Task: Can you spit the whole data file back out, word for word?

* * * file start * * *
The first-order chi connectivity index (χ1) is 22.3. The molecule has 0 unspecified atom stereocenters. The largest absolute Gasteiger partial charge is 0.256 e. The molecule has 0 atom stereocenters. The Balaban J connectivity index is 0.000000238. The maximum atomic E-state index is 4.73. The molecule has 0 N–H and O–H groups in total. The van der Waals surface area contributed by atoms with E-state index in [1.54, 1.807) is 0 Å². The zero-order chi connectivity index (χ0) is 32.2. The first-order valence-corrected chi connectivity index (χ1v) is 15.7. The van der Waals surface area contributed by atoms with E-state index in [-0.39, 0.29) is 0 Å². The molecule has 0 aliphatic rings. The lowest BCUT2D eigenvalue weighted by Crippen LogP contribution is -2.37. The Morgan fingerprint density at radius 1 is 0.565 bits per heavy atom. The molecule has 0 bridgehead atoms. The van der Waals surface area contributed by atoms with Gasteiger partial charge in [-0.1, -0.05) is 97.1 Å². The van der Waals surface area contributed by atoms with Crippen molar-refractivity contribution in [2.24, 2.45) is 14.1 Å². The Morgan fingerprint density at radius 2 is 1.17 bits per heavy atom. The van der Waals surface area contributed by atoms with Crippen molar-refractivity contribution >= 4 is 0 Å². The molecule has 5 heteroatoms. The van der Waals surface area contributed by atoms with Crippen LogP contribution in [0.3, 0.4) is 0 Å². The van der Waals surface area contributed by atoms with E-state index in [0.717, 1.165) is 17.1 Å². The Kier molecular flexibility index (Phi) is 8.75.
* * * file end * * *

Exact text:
The first-order chi connectivity index (χ1) is 22.3. The molecule has 0 unspecified atom stereocenters. The largest absolute Gasteiger partial charge is 0.256 e. The molecule has 0 atom stereocenters. The Balaban J connectivity index is 0.000000238. The maximum atomic E-state index is 4.73. The molecule has 0 N–H and O–H groups in total. The van der Waals surface area contributed by atoms with E-state index in [1.54, 1.807) is 0 Å². The zero-order chi connectivity index (χ0) is 32.2. The first-order valence-corrected chi connectivity index (χ1v) is 15.7. The van der Waals surface area contributed by atoms with E-state index in [-0.39, 0.29) is 0 Å². The molecule has 0 aliphatic rings. The lowest BCUT2D eigenvalue weighted by Crippen LogP contribution is -2.37. The Morgan fingerprint density at radius 1 is 0.565 bits per heavy atom. The molecule has 0 bridgehead atoms. The van der Waals surface area contributed by atoms with Gasteiger partial charge in [-0.1, -0.05) is 97.1 Å². The van der Waals surface area contributed by atoms with Crippen molar-refractivity contribution in [2.24, 2.45) is 14.1 Å². The Morgan fingerprint density at radius 2 is 1.17 bits per heavy atom. The van der Waals surface area contributed by atoms with Crippen molar-refractivity contribution >= 4 is 0 Å². The molecule has 5 heteroatoms. The van der Waals surface area contributed by atoms with Crippen LogP contribution in [0.3, 0.4) is 0 Å². The van der Waals surface area contributed by atoms with E-state index in [0.717, 1.165) is 17.1 Å². The Kier molecular flexibility index (Phi) is 8.75.